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Nesting Birds Season: Things You Need to Know

Did you know you cannot disturb an active nest during nesting season? If that nest is in use, you cannot do anything to remove or disturb it until the season is over. If the nest is empty and there are no signs of bird activity, you are then free to remove it before the next nesting season begins.

So, where does this leave you if you have spotted birds nesting somewhere in or around your property?

Is it illegal to disturb nesting birds?

Yes. The Wildlife and Countryside Act 1981 stipulates that nesting birds cannot be disturbed. If they have built a nest inside the eaves of your home, you must not remove it while in use. You must wait until they have gone to do so.

Is there anything you can do to combat the issue during nesting season?

The best advice is to take the opportunity to walk around your property and be alert for signs of nesting birds. If any are nearby, you will very likely be able to hear them. Watch and see where the noises are coming from. If there are young in the nest, the adults will regularly fly to and from the nest with food. It doesn’t take much effort to see where the nest is.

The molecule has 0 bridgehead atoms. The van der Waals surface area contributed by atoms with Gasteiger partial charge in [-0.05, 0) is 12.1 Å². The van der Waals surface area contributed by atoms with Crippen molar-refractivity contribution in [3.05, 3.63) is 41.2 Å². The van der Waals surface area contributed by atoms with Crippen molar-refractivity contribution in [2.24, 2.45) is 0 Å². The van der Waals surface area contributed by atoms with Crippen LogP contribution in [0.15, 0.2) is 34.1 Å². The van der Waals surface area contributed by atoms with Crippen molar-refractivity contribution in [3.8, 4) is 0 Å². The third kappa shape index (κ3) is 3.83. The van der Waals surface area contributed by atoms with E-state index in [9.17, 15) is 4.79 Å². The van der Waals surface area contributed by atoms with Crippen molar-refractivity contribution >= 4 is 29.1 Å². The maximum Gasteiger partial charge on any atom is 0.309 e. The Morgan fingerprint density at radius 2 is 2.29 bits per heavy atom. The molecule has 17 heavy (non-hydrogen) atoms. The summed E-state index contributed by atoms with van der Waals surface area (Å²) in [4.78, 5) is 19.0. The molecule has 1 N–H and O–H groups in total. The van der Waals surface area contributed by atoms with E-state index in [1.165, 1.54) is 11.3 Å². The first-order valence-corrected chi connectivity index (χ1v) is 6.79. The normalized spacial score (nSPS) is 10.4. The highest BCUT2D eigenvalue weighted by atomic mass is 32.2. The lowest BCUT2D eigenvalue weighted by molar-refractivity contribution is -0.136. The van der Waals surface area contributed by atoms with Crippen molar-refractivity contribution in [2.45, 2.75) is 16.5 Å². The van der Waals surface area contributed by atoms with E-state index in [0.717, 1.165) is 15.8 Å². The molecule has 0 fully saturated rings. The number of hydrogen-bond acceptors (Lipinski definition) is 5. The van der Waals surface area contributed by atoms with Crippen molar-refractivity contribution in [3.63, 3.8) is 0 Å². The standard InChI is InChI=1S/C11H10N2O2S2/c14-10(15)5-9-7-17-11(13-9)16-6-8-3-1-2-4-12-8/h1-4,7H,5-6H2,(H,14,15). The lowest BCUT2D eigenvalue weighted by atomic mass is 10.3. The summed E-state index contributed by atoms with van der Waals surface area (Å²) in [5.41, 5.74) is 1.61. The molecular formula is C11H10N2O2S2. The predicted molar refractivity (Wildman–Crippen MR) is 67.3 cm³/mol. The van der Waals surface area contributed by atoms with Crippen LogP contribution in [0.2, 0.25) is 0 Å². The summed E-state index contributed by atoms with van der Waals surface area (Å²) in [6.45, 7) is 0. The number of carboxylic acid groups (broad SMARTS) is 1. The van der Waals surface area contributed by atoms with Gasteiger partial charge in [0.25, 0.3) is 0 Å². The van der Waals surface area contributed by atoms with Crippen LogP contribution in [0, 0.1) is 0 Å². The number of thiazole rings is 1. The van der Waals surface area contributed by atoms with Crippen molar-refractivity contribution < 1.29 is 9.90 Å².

If you discover you have more than one nest in your home or garden, make a note of where each one is. You can then refer to those notes later, once the season is over.

When does nesting season end in the UK?

It begins in February and runs until August, although some birds may remain in their nests later than this. It is always advisable to watch the nest to see when activity stops. Keep an eye on it for a few days to determine whether any birds are returning to it. You will soon see whether the nest has been abandoned for the year.

Once you are sure it is empty, you will be able to remove it. However, you should check there are no eggs in the nest before you do this. It would be illegal to remove those.

Oftentimes, people call in a pest control expert to assess and remove nests once the season is over. This is also the best time to install birdproofing measures to ensure the birds cannot return to nest in that same spot the following year.